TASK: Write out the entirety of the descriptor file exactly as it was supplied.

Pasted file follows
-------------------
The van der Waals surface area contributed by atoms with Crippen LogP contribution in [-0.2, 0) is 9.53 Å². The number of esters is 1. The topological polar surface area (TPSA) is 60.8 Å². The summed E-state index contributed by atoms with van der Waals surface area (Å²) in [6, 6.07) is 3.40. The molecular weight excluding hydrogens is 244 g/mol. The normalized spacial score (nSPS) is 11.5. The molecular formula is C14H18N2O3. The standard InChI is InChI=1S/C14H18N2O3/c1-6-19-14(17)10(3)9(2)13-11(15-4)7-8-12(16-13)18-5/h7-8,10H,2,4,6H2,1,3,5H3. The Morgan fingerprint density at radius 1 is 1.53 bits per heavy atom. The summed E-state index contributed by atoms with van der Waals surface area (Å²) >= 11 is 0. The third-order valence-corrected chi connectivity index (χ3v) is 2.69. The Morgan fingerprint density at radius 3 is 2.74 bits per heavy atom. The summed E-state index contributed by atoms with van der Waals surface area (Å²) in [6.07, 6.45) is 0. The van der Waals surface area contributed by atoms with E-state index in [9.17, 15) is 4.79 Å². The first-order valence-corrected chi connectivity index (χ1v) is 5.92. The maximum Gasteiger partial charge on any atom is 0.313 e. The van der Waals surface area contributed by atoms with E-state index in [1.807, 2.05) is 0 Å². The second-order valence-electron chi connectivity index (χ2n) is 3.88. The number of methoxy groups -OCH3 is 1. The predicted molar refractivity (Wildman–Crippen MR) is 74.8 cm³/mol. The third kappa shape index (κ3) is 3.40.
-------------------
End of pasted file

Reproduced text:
The van der Waals surface area contributed by atoms with Crippen LogP contribution in [-0.2, 0) is 9.53 Å². The number of esters is 1. The topological polar surface area (TPSA) is 60.8 Å². The summed E-state index contributed by atoms with van der Waals surface area (Å²) in [6, 6.07) is 3.40. The molecular weight excluding hydrogens is 244 g/mol. The normalized spacial score (nSPS) is 11.5. The molecular formula is C14H18N2O3. The standard InChI is InChI=1S/C14H18N2O3/c1-6-19-14(17)10(3)9(2)13-11(15-4)7-8-12(16-13)18-5/h7-8,10H,2,4,6H2,1,3,5H3. The Morgan fingerprint density at radius 1 is 1.53 bits per heavy atom. The summed E-state index contributed by atoms with van der Waals surface area (Å²) >= 11 is 0. The third-order valence-corrected chi connectivity index (χ3v) is 2.69. The Morgan fingerprint density at radius 3 is 2.74 bits per heavy atom. The summed E-state index contributed by atoms with van der Waals surface area (Å²) in [6.07, 6.45) is 0. The van der Waals surface area contributed by atoms with E-state index in [9.17, 15) is 4.79 Å². The first-order valence-corrected chi connectivity index (χ1v) is 5.92. The maximum Gasteiger partial charge on any atom is 0.313 e. The van der Waals surface area contributed by atoms with E-state index in [1.807, 2.05) is 0 Å². The second-order valence-electron chi connectivity index (χ2n) is 3.88. The number of methoxy groups -OCH3 is 1. The predicted molar refractivity (Wildman–Crippen MR) is 74.8 cm³/mol. The third kappa shape index (κ3) is 3.40.